In your prayers over the next little while, please remember the family and friends of the four Owen children who died in Percy this past week. Please also remember Pastor Janneke and the members of St. Mark Lutheran Church in Steeleville as they bring the comfort of the Word to bear in this terrible situation, and also remember Mr. Bill Wilson and his colleagues at the wonderful Wilson's Funeral Home as they serve the family. It is not easy to bury children--not for the family, not for the pastor or congregation, not for the funeral director.
Sunday, May 12, 2013
No audio this week. Recording error. Sorry!
Grace to you and peace from God our Father, and from our Lord and Savior Jesus Christ. Amen.
The disciples knew they were standing in the presence of the Son of God. Though they did not understand everything, they believed that He had the words of eternal life. They had been with Him almost from the beginning. They had walked with Him and had seen and heard much. The sick had been healed, the blind made to see, the deaf to hear, and even the dead to rise. Sinners had come to Him to hear His words of forgiveness and to have their feet set on the way of righteousness. Now they were to be bearers of His glad tidings of salvation to the world. He was placing tremendous confidence in them! As the scene in this text takes place they had not yet seen His cross and resurrection, but those, too, were coming in short order.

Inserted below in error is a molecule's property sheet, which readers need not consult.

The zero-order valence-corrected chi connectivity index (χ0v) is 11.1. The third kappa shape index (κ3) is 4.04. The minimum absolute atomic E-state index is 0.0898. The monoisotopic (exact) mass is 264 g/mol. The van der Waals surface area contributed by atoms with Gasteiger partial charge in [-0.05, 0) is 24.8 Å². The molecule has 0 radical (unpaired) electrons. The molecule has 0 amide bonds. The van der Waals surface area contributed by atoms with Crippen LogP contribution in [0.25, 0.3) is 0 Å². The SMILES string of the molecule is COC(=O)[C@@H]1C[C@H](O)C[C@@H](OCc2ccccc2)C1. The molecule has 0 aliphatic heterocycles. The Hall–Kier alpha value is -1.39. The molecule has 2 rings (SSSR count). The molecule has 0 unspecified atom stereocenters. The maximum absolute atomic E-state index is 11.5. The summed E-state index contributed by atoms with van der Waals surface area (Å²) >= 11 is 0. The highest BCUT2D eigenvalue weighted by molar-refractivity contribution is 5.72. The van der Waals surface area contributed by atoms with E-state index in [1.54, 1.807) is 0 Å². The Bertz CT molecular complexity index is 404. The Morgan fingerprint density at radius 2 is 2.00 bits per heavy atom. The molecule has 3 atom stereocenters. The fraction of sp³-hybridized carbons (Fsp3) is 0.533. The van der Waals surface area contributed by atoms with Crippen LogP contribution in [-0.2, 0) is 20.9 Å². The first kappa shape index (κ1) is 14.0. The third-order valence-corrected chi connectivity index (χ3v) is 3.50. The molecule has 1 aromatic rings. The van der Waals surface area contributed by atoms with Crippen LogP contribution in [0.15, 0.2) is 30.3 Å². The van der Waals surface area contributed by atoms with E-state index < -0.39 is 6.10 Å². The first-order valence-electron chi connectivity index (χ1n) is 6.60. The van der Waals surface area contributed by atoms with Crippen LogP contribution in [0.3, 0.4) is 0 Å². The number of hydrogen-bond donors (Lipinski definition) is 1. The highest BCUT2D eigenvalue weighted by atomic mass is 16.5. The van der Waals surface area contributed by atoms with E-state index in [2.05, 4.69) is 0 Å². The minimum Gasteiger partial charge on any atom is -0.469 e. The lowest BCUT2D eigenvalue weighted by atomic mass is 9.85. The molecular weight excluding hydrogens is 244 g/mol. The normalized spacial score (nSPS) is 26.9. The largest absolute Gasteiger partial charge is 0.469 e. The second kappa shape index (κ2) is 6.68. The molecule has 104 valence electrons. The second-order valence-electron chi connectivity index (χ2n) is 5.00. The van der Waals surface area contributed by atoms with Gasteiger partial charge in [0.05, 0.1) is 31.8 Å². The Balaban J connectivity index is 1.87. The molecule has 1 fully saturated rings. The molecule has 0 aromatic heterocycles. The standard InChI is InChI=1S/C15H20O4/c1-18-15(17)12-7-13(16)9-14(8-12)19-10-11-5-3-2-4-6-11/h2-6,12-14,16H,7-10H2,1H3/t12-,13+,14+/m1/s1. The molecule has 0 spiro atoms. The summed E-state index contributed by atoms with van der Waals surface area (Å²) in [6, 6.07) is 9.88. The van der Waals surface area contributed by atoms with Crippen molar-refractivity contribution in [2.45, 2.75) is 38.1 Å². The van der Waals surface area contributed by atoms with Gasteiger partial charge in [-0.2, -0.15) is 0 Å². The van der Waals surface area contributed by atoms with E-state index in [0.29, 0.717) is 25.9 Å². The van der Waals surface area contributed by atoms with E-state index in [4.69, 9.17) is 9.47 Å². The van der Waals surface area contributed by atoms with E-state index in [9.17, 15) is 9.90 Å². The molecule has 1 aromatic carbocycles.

Jesus did not leave His disciples in darkness. He prepared them for what was to follow. He told them, “They will put you out of the synagogues; yes, the time is coming that whoever kills you will think that he offers God service.” Witness to faith in Jesus Christ invites persecution and affliction. The disciples faced this. If you have not yet, your time is coming. Just consider the words of the Book of Revelation, words spoken about the Church on earth: “These are the ones who come out of great tribulation, and washed their robes and made them white in the blood of the Lamb.”